The Raphael Remedy Blog

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I think Thoreau was right when he said that “The masses of men lead lives of quiet desperation.” Mostly true. Too many men and women feel desperate today. Or more accurately, they feel despair.

  • Despair that they will ever get ahead of their bills.
  • Despair they will ever find a spouse.
  • Despair that their marriage will ever improve.
  • Despair that they will ever lose that stubborn weight.
  • Despair that their children will ever return to the faith.

Quiet desperation. Deadly despair.

But are their fears true? They may be feeling despair, but does that indicate that things can never improve? Does it mean there’s no hope?

That’s the tricky thing about feelings. They can be very powerful and if we’re not careful, we can let them define our reality. We see that happening in a big way in the world today. Feelings, and opinions based upon those feelings, are dominating while reason, common sense, and objective truth seem to have gone out the window. It’s a frightening scenario.

Solving a societal problem always begins on the individual level. After all, it isn’t land masses or borders that make nations, but the people within them…those masses of men (and women) to whom Thoreau referred.

So, what is despair?

According to St. Thomas Aquinas, despair is an emotion of what he termed “the utility appetite.” The emotions of the utility appetite move us to take action in response to other emotions called “humane emotions.” Humane emotions (like love) move us interiorly in our hearts but the utility emotions move us to action…or not. Courage moves us to act in spite of fear. Despair, on the other hand, can actually stop us. Of course, at times, despair has its place. When we expend great effort to no avail we need to evaluate the situation to see if continued effort is merited. If the key is broken in the lock and we’ve tried for hours to unstick it, yielding to despair and calling a locksmith may be the prudent thing to do rather than wasting more precious time.

Defining the Emotions

In all circumstances, it is helpful for us to define the emotions we are feeling and to see how they square with reality and then use reason and common sense to decide what we should do. Even though we may feel despair at times, we need to remember it is simply an emotion – a feeling. And feelings can change and be fickle at times. Hope is a feeling too, but unlike despair, hope is more than simply an emotion. Hope is also one of the theological virtues. As such it is something we can pray for and that can actually be infused into us by the Holy Spirit.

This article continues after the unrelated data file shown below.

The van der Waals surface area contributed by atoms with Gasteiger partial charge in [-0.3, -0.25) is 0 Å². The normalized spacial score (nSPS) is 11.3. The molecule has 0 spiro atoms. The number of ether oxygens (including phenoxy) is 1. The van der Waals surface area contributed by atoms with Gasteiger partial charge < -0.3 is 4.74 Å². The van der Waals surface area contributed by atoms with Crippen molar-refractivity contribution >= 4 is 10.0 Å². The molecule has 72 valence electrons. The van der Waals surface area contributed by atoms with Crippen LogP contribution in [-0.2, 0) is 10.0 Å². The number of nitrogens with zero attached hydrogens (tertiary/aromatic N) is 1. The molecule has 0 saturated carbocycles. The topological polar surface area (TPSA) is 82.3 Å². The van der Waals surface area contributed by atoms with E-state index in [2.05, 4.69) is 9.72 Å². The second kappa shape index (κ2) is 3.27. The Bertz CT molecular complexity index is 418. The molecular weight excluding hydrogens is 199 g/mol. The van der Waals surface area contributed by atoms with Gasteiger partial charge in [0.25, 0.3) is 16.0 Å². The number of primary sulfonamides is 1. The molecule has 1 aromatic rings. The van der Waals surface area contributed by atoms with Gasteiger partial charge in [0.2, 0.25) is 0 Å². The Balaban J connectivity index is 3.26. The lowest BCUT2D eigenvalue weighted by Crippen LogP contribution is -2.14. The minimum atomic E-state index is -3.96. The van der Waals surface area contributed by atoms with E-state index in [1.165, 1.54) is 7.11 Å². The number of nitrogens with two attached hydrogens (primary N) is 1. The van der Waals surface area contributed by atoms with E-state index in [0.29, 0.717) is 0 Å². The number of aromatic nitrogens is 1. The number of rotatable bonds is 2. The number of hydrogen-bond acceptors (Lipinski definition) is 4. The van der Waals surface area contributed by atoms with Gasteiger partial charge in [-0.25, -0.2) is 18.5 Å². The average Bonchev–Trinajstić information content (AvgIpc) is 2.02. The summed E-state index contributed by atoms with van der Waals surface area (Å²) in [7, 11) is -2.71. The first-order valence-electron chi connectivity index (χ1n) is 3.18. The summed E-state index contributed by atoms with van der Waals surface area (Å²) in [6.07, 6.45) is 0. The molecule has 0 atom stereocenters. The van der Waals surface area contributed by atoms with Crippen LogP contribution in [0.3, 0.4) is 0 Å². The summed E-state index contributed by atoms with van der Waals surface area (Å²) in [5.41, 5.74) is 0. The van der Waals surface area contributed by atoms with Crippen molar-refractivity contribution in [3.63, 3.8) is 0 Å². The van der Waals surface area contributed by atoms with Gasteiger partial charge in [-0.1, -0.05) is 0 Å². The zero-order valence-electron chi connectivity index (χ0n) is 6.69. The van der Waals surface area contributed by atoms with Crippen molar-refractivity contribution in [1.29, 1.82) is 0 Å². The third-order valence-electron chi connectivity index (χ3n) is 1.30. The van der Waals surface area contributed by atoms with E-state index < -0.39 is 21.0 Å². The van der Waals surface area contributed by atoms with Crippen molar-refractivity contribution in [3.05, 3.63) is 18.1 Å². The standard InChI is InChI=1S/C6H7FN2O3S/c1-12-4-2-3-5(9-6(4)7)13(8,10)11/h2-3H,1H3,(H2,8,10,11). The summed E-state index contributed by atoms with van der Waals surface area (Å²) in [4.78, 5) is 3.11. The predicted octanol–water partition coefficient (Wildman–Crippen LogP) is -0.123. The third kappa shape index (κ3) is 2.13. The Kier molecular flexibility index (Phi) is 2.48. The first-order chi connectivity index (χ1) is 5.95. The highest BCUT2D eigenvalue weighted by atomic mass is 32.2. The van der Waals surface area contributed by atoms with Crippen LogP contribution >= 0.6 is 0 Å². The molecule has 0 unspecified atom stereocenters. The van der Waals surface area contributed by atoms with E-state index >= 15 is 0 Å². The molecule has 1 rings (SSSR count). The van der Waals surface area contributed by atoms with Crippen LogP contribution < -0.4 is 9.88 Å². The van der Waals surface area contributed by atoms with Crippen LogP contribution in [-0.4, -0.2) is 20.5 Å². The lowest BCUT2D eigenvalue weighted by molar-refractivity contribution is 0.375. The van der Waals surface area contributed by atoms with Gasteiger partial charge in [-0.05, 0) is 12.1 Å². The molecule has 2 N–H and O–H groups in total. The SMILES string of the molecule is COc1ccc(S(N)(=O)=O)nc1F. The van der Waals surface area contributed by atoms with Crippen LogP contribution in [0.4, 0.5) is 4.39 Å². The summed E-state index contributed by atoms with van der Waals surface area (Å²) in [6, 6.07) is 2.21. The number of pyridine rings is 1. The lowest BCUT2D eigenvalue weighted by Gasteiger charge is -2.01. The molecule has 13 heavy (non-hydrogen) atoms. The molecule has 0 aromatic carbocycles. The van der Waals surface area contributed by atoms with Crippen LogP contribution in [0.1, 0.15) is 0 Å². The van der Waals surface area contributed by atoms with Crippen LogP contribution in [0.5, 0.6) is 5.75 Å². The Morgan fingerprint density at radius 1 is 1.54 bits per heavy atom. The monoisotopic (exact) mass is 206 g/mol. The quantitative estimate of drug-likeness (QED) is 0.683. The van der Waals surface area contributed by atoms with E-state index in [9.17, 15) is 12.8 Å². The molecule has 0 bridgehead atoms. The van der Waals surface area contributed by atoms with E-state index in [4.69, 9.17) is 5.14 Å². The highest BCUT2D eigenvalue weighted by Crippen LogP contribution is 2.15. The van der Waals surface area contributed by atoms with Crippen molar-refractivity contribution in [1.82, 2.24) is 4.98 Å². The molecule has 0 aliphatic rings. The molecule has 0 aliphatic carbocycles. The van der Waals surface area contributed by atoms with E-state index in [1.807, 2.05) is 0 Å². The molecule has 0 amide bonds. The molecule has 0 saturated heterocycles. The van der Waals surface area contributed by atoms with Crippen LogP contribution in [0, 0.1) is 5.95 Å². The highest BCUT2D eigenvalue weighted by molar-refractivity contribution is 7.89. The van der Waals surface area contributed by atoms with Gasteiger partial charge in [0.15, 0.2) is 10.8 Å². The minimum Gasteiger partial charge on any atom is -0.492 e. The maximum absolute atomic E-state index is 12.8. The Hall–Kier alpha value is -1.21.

When our hope is in God and His goodness then no situation is truly desperate for us. Sometimes it’s a matter of changing our prayer or the way we are praying. Sometimes we’re so attached to what we want, because we believe it will make us happy, that we can’t imagine anything else making us happy or that we can be happy without that for which we are praying. That can get us into trouble – big trouble.

We have to realize that our perspective is rather limited at times. God’s perspective is not. He can see down the road how things will ultimately work out for us, for good or for bad. If we take as our premise the theological truth that God loves us and always wills our good, it can help us to reframe our situation and to surrender to Him in trust. If what we are praying for doesn’t work out the way we had hoped, we need to believe that He has a better plan. He truly does!

Think of the person you love the most, perhaps your child. You want good things for them and you want to spare them heartache by saying no at times. It’s not to hurt them but to help or protect them. When they trust you, it makes it so much easier to give them good things. When they don’t, the push and pull power struggle can delay, or delete the good things you’re trying to give them. It’s the same way with God.

So, when you pray each day, remember to ask for the virtue of hope. Meditate on God’s love for you and build a relationship of trust in Him. Live a life of quiet inspiration.

Allison Ricciardi, LMHC
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